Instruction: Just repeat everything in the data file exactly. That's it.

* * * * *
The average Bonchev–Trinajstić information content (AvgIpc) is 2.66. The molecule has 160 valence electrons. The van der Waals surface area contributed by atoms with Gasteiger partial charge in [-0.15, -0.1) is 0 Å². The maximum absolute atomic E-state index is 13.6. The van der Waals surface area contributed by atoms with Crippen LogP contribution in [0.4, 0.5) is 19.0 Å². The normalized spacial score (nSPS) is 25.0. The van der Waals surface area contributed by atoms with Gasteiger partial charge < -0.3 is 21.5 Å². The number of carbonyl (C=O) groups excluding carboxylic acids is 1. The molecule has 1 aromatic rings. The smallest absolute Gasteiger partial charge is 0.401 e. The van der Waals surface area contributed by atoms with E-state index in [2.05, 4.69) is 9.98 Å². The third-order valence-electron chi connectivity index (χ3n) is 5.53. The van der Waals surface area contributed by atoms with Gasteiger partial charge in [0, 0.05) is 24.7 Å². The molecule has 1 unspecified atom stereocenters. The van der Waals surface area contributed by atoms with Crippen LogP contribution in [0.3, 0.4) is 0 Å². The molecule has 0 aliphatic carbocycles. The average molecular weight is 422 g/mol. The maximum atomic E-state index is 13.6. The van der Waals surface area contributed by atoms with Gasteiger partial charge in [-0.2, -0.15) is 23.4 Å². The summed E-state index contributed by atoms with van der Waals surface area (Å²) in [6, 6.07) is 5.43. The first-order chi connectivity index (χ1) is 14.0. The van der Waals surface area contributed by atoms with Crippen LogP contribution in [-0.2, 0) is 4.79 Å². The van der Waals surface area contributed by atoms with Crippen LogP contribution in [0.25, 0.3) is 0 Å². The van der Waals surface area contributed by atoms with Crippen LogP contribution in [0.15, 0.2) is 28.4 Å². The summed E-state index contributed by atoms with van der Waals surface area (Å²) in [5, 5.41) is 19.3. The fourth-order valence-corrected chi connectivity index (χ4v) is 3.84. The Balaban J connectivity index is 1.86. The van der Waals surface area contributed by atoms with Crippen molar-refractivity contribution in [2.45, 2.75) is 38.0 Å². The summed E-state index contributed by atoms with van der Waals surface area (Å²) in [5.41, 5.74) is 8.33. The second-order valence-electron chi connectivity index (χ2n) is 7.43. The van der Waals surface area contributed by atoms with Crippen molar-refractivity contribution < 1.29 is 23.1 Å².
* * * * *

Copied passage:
The average Bonchev–Trinajstić information content (AvgIpc) is 2.66. The molecule has 160 valence electrons. The van der Waals surface area contributed by atoms with Gasteiger partial charge in [-0.15, -0.1) is 0 Å². The maximum absolute atomic E-state index is 13.6. The van der Waals surface area contributed by atoms with Crippen LogP contribution in [0.4, 0.5) is 19.0 Å². The normalized spacial score (nSPS) is 25.0. The van der Waals surface area contributed by atoms with Gasteiger partial charge < -0.3 is 21.5 Å². The number of carbonyl (C=O) groups excluding carboxylic acids is 1. The molecule has 1 aromatic rings. The smallest absolute Gasteiger partial charge is 0.401 e. The van der Waals surface area contributed by atoms with E-state index in [2.05, 4.69) is 9.98 Å². The third-order valence-electron chi connectivity index (χ3n) is 5.53. The van der Waals surface area contributed by atoms with Gasteiger partial charge in [0, 0.05) is 24.7 Å². The molecule has 1 unspecified atom stereocenters. The van der Waals surface area contributed by atoms with Crippen LogP contribution in [0.3, 0.4) is 0 Å². The molecule has 0 aliphatic carbocycles. The average molecular weight is 422 g/mol. The maximum atomic E-state index is 13.6. The van der Waals surface area contributed by atoms with Gasteiger partial charge in [-0.2, -0.15) is 23.4 Å². The summed E-state index contributed by atoms with van der Waals surface area (Å²) in [6, 6.07) is 5.43. The first-order chi connectivity index (χ1) is 14.0. The van der Waals surface area contributed by atoms with Crippen LogP contribution in [-0.2, 0) is 4.79 Å². The van der Waals surface area contributed by atoms with Crippen LogP contribution in [0.25, 0.3) is 0 Å². The van der Waals surface area contributed by atoms with Crippen LogP contribution in [0.15, 0.2) is 28.4 Å². The summed E-state index contributed by atoms with van der Waals surface area (Å²) in [5, 5.41) is 19.3. The fourth-order valence-corrected chi connectivity index (χ4v) is 3.84. The Balaban J connectivity index is 1.86. The van der Waals surface area contributed by atoms with Crippen molar-refractivity contribution in [2.45, 2.75) is 38.0 Å². The summed E-state index contributed by atoms with van der Waals surface area (Å²) in [5.41, 5.74) is 8.33. The second-order valence-electron chi connectivity index (χ2n) is 7.43. The van der Waals surface area contributed by atoms with Crippen molar-refractivity contribution < 1.29 is 23.1 Å².